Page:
December 22, 2010 — Phoenix, Ariz., Bishop Thomas Olmsted on Tuesday revoked St. Joseph's Hospital and Medical Center of its Catholic status because he says the hospital violated Catholic moral teaching by authorizing an abortion to save a pregnant woman's life in 2009, the Los Angeles Times reports.
The Sisters of Mercy, the Catholic order that leads the hospital, stood by the decision to save the woman's life and said St. Joseph's will continue operating "in the Catholic tradition" without official church supervision (Landsberg, Los Angeles Times, 12/22). According to Reuters, the "practical impact of the bishop's decision is that the 697-bed hospital, the Phoenix area's oldest, will no longer be able to hold mass at its chapel and communion wafers will be removed" (Schwartz, Reuters, 12/21). St. Joseph's did not receive direct funding from the Catholic Church, the AP/Atlanta Journal-Constitution reports (Myers, AP/Atlanta Journal-Constitution, 12/21).
The woman, a mother of four children, was 11 weeks pregnant and had pulmonary hypertension, a rare condition in which continuing the pregnancy often jeopardizes the life of the woman. Physicians concluded that the placenta had to be removed to prevent the patient from dying. The Catholic Church condemns direct abortion -- meant to terminate a pregnancy -- but permits indirect abortion in which fetal death is a secondary effect of another necessary procedure (Women's Health Policy Report, 6/28).
Olmsted had given the Catholic Healthcare West hospital system until Dec. 20 to meet several demands outlined in a Nov. 22 letter before cutting ties with St. Joseph's. He wrote that hospital officials would need to acknowledge in writing that the 2009 procedure was a violation of Catholic directives for health care institutions. Olmsted also asked St. Joseph's to agree to a review and certification process to ensure full compliance with Catholic directives. Lastly, the hospital would need to send its medical staff to training about the directives (Women's Health Policy Report, 12/20).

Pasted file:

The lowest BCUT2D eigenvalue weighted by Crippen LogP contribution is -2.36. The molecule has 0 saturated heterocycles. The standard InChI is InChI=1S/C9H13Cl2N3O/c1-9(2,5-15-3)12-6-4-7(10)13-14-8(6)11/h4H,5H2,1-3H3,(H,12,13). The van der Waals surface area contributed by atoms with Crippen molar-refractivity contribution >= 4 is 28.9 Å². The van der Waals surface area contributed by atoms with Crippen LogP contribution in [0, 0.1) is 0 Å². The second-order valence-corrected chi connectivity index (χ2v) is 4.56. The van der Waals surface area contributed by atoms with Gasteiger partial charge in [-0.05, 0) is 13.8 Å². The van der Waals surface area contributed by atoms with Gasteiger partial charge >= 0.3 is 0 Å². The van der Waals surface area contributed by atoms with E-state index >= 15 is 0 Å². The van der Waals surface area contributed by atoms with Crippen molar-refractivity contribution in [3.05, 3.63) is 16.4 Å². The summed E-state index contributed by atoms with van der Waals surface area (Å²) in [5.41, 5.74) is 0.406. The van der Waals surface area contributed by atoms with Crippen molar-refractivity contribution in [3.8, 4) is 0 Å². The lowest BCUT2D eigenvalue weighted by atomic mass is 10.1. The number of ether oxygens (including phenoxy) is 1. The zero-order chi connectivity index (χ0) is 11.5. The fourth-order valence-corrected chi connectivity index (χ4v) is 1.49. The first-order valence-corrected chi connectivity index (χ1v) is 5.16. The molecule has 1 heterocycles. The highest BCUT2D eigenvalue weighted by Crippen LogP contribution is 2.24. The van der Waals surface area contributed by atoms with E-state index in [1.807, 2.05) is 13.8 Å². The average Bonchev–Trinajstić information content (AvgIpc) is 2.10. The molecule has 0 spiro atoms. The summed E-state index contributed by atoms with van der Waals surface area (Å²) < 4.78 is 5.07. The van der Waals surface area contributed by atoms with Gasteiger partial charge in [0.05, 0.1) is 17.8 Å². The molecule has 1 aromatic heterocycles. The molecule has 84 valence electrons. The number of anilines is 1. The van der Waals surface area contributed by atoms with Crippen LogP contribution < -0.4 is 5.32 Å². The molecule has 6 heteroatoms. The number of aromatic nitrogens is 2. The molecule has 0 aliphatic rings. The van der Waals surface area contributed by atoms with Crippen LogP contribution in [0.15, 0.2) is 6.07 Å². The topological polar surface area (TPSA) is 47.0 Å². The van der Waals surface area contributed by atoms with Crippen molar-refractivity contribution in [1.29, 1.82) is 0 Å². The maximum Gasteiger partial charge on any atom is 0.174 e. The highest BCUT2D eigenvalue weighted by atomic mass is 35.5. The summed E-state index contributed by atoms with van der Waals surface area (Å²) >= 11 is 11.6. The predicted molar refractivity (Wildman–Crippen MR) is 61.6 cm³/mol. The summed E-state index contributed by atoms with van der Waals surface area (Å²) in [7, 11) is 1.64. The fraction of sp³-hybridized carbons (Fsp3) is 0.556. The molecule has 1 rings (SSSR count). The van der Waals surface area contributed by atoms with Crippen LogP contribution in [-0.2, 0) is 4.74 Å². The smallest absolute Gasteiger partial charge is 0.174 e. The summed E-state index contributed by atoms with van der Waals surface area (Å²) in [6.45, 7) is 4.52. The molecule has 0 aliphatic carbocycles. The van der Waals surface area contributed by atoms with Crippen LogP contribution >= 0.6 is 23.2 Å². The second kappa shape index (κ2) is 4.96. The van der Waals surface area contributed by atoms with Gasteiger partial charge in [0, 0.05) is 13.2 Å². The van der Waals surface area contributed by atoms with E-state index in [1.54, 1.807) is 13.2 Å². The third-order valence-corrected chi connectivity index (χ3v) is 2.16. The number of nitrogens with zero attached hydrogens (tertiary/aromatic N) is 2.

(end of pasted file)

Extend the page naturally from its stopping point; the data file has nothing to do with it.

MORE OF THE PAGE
Hospital Officials Defend Decision
Linda Hunt, president of St. Joseph's, said the woman was in imminent danger of dying unless the procedure was performed. "If we are presented with a situation in which a pregnancy threatens a woman's life, our first priority is to save both patients," meaning both the woman and the fetus, Hunt said. She added, "If that is not possible, we will always save the life we can save, and that is what we did in this case." She continued, "Morally, ethically and legally, we simply cannot stand by and let someone die whose life we might be able to save" (AP/Atlanta Journal-Constitution, 12/21).
The hospital system and Olmsted had negotiated for months in an attempt to resolve the issue. At a news conference Tuesday, Olmsted said the hospital failed to adequately address "the scandal caused by the abortion." He contended that St. Joseph's has for years violated other ethical and religious guidelines set by the U.S. Conference of Catholic Bishops, including offering contraceptive counseling and supplies, providing male and female sterilization surgeries and authorizing abortion procedures in case of rape, incest and threats to the woman's mental or physical health (Reuters, 12/22).
Debra Ness, publisher & president, National Partnership
Andrea Friedman, associate editor & director of reproductive health programs, National Partnership
Marya Torrez, associate editor & senior reproductive health policy counsel, National Partnership
Melissa Safford, associate editor & policy advocate for reproductive health, National Partnership
Perry Sacks, assistant editor & health program associate, National Partnership
Cindy Romero, assistant editor & communications assistant, National Partnership
Justyn Ware, editor
Amanda Wolfe, editor-in-chief
Heather Drost, Hanna Jaquith, Marcelle Maginnis, Ashley Marchand and Michelle Stuckey, staff writers
Tucker Ball, director of new media, National Partnership